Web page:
You’re A Grand Ol’ Flag,
But You Sure Come with A Lot of Rules!
Displaying the American Flag in Community Associations
By Diana C. Godoy, Esq.
Fourth of July evokes thoughts of hot summer days, picnics, fireworks, and displays of the American flag. But for those living in a community association, displaying the American flag, even on the Fourth of July, might subject them to regulation under the guise of architectural uniformity and aesthetic harmony.
Signs, flags, and banners allow residents in community associations a rare opportunity to express their individual beliefs, holidays, favorite seasons, and athletic teams. While unrestricted, these symbols of individuality can impact negatively a community’s aesthetic. Certainly, we can all agree on displaying Old Glory, or can we?
Under federal and state law, community association homeowners have a right to display the American flag, and homeowners associations may not adopt or enforce any policy that prevents a homeowner from exercising that right. The federal Freedom to Display the American Flag Act protects the right of homeowners to display the American flag on their separate interest or exclusive use common area and prohibits restrictions on displaying the American flag on a homeowner’s unit, lot or exclusive use common area.
Exclusive use common areas are those areas within association property
in which a homeowner has a right to exclusive possession or use.
The right of homeowners to display the American flag on their separate interest, however, is not unlimited. The extent of a homeowner’s right depends, in part, on the type of common interest development and what constitutes a homeowner’s separate interest and exclusive use common area.
A homeowner’s separate interest in a planned development usually includes the lot, which contains the front and back areas, and the residential structures. Generally, homeowners in planned developments have more options as to where they can display the American flag. In contrast, in condominium developments, the homeowner’s separate interest is usually the unit, usually consisting of the airspace enclosed by the unit’s walls and the right to exclusive possession or use of patios and balconies adjoining the unit. In general, condominium homeowners are far more limited as to where they can display the American flag.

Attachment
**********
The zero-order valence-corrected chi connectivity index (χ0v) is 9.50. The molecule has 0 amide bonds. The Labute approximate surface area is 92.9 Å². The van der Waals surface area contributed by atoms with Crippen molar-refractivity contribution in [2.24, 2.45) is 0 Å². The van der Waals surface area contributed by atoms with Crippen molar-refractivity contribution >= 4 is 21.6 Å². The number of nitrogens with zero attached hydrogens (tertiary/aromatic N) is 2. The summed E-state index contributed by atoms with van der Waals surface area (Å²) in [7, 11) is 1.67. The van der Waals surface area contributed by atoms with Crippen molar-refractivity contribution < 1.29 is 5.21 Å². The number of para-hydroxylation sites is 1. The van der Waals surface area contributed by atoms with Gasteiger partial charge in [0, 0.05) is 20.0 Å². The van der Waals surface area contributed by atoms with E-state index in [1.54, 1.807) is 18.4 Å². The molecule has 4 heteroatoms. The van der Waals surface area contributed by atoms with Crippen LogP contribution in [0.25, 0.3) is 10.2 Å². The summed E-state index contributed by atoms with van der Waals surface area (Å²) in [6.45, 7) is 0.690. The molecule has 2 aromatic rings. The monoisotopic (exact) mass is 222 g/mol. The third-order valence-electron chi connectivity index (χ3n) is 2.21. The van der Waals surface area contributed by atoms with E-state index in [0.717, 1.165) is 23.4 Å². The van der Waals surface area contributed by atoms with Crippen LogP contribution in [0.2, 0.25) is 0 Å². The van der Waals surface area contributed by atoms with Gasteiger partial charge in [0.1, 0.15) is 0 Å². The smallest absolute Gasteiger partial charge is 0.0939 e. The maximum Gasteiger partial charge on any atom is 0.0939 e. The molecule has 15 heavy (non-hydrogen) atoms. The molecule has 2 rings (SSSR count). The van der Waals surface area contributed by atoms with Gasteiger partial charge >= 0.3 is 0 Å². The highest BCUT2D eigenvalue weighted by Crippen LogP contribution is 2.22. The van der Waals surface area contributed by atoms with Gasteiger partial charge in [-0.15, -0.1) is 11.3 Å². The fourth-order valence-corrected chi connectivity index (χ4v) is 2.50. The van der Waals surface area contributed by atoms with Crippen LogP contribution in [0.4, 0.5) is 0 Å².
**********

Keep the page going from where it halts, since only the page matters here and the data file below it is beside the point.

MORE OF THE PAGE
Moreover, the right of homeowners to display the American flag might be subject to additional restrictions. The Freedom to Display the American Flag Act allows homeowners associations to adopt and enforce reasonable restrictions pertaining to time, place, and manner to protect a substantial interest of the association, and many states have further specified the types of display of the American flag that are protected.
At the State level, California’s Civil Code § 4705 protects a community association resident’s right to display the American flag on their separate interest or exclusive use common area if the flag is made of fabric, cloth, or paper. Height and placement guidelines to protect architectural uniformity and aesthetic harmony are permitted. Civil Code § 4705 does not, however, protect depictions or emblems of the flag made of lights, paint, roofing, siding, paving materials, flora, or balloons, or any other similar building, landscaping, or decorative components.
Homeowners should always be familiar with their association’s governing documents, but if you should have any question about what is allowed in your community, check with your association’s board or community management before displaying the Stars & Stripes on your property. If your community leadership has any questions, please contact us for further information. To download a copy of this article click here.
To read the rest of the July Newsletter, please click here.